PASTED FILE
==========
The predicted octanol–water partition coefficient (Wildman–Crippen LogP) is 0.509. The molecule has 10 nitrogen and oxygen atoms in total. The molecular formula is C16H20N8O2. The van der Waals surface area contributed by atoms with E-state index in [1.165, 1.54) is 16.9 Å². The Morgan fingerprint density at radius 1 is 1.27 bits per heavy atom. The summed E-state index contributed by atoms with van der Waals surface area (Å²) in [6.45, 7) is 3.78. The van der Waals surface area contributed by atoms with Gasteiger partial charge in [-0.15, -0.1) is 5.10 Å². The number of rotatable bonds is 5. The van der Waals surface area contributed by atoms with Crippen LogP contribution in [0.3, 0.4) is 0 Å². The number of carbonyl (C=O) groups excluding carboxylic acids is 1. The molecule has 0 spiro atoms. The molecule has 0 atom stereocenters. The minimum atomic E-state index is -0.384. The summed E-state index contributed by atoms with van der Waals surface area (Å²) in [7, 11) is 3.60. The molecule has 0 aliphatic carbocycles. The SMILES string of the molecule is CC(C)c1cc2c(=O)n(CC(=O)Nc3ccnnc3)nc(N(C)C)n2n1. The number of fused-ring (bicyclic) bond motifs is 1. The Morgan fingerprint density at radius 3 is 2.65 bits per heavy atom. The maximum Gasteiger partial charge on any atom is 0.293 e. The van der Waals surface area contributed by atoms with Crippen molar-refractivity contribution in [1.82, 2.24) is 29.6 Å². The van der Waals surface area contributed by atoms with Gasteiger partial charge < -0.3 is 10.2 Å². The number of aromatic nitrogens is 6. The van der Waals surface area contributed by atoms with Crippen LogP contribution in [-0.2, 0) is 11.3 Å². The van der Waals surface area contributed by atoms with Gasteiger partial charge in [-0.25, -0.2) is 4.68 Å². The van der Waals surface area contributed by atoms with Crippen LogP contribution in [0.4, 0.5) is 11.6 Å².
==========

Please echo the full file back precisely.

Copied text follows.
The predicted octanol–water partition coefficient (Wildman–Crippen LogP) is 0.509. The molecule has 10 nitrogen and oxygen atoms in total. The molecular formula is C16H20N8O2. The van der Waals surface area contributed by atoms with E-state index in [1.165, 1.54) is 16.9 Å². The Morgan fingerprint density at radius 1 is 1.27 bits per heavy atom. The summed E-state index contributed by atoms with van der Waals surface area (Å²) in [6.45, 7) is 3.78. The van der Waals surface area contributed by atoms with Gasteiger partial charge in [-0.15, -0.1) is 5.10 Å². The number of rotatable bonds is 5. The van der Waals surface area contributed by atoms with Crippen LogP contribution in [0.3, 0.4) is 0 Å². The number of carbonyl (C=O) groups excluding carboxylic acids is 1. The molecule has 0 spiro atoms. The molecule has 0 atom stereocenters. The minimum atomic E-state index is -0.384. The summed E-state index contributed by atoms with van der Waals surface area (Å²) in [7, 11) is 3.60. The molecule has 0 aliphatic carbocycles. The SMILES string of the molecule is CC(C)c1cc2c(=O)n(CC(=O)Nc3ccnnc3)nc(N(C)C)n2n1. The number of fused-ring (bicyclic) bond motifs is 1. The Morgan fingerprint density at radius 3 is 2.65 bits per heavy atom. The maximum Gasteiger partial charge on any atom is 0.293 e. The van der Waals surface area contributed by atoms with Crippen molar-refractivity contribution in [1.82, 2.24) is 29.6 Å². The van der Waals surface area contributed by atoms with Gasteiger partial charge < -0.3 is 10.2 Å². The number of aromatic nitrogens is 6. The van der Waals surface area contributed by atoms with Crippen LogP contribution in [-0.2, 0) is 11.3 Å². The van der Waals surface area contributed by atoms with Gasteiger partial charge in [-0.25, -0.2) is 4.68 Å². The van der Waals surface area contributed by atoms with Crippen LogP contribution in [0.4, 0.5) is 11.6 Å².